City, sewage haulers work on solutions to Wastewater Transfer Station issue

“We make mistakes,” admits Councillor Bruce Christensen. “We don’t like to make mistakes, but we do make mistakes. We like to recognize our mistakes, and I appreciate you and the rest of the assembled and the suggestions that were brought forward today on how we can solve this issue and move forward.” 

Facing stricter federal wastewater systems effluent regulations starting in January 2015, the City recently decided to close the station as of December 31, 2014, and reduce its hours to 8 a.m. to 5 p.m. Monday to Friday starting October 1, 2013 until the closure. There have been issues with disallowed types of waste being brought in that cause problems, and the City is considered responsible for whatever it lets into its system.

“You’re bringing in what you believe to be legitimate domestic sewage. What if there’s something in that tank that you’re unaware of?” Mayor Lori Ackerman asks. “The reality is, once the City accepts it, we are now responsible for it, and the federal government and the provincial government have increased their regulations so that we are liable for it.” 

Based on the average number of loads it accepts, Director of Integrated Services Victor Shopland believes the trucks should be able to dump within the regular work day schedule, although with less convenience. However, the waste disposal businesses believe service will be backed up within two weeks of the change in hours.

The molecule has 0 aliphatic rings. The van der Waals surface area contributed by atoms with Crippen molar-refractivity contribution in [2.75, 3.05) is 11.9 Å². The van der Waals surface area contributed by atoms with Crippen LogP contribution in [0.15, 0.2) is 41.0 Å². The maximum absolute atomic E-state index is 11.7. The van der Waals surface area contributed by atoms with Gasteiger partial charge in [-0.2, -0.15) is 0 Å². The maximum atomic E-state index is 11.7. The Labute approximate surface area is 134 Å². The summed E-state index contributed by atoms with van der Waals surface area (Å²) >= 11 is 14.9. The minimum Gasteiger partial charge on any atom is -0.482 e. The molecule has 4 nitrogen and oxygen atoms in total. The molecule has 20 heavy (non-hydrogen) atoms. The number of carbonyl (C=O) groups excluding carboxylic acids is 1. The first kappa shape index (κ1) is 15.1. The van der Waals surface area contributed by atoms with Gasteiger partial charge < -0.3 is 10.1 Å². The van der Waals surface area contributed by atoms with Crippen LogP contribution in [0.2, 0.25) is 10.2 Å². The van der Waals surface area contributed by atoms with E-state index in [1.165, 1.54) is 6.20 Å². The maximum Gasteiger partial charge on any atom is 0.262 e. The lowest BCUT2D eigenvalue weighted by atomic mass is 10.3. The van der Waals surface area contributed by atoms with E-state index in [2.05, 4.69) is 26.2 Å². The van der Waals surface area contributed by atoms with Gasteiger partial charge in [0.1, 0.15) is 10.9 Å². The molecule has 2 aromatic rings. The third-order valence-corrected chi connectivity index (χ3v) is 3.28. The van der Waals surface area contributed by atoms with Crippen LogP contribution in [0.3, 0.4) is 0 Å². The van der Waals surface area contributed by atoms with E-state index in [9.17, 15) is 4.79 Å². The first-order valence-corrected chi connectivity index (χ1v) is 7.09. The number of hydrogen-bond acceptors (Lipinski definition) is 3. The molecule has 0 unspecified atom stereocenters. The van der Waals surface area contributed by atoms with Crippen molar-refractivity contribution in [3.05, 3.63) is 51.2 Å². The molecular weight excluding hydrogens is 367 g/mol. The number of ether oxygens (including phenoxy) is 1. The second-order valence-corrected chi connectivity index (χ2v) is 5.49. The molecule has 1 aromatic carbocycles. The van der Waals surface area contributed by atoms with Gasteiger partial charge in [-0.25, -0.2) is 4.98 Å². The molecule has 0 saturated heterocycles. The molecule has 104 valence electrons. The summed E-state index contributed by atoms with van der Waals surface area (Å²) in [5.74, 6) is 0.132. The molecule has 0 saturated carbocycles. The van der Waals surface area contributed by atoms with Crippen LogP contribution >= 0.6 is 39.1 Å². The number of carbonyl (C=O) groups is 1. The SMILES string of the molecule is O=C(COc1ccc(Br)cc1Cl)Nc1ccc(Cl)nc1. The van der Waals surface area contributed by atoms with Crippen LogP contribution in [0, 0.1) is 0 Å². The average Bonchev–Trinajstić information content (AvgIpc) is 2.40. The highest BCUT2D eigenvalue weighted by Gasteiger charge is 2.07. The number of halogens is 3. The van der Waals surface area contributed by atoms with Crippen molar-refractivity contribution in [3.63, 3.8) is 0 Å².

“You can’t put your truck into high gear instead of low gear to do twice as many sewers in that nine hour period,” argues Carol Kube of Nor-Vac Industrial Services. “You can only pack so many in there in that nine hour period. You can’t fit more in there!” 

A number of temporary solutions were presented, including having the station open 12 hours a day 6 days a week, implementing a stricter screening process for access, and charging more per cubic metre to cover the cost of monitoring the station. 

“Just let the proper people do it; now you have a way to track it,” suggests one rural resident. “Put a bond on them. If you guys can supply it, you can dump here, because if something goes wrong, you people are going to pay for it.”  

“If it’s more money needed for staffing, bill us residents more per cube, relative to that cost,” adds another. “I don’t have problem paying; I have a problem not getting rid of it.” 

City Council is able to prepare a resolution and vote on it electronically before the end of the month should it choose.

As for long term plans, the Peace River Regional District has gotten the ball rolling on building its own facility for rural residents, with staff now looking into options for having a waste and water function, as it currently does not have the authority. However, Chief Administrative Officer Fred Banham and Deputy CAO Shannon Anderson were at the meeting, and said it could still take a couple of year before it could build a facility. 

Ackerman also concluded that should things be cleaned up by the end of 2014, the decision to close the station could be reconsidered.

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About Erica Fisher 4010 Articles

Erica is a reporter for Moose FM and energeticcity.ca in Fort St. John, B.C. She grew up in Victoria, B.C. and received her Bachelor’s Degree in Journalism from Concordia University in Montreal, Quebec.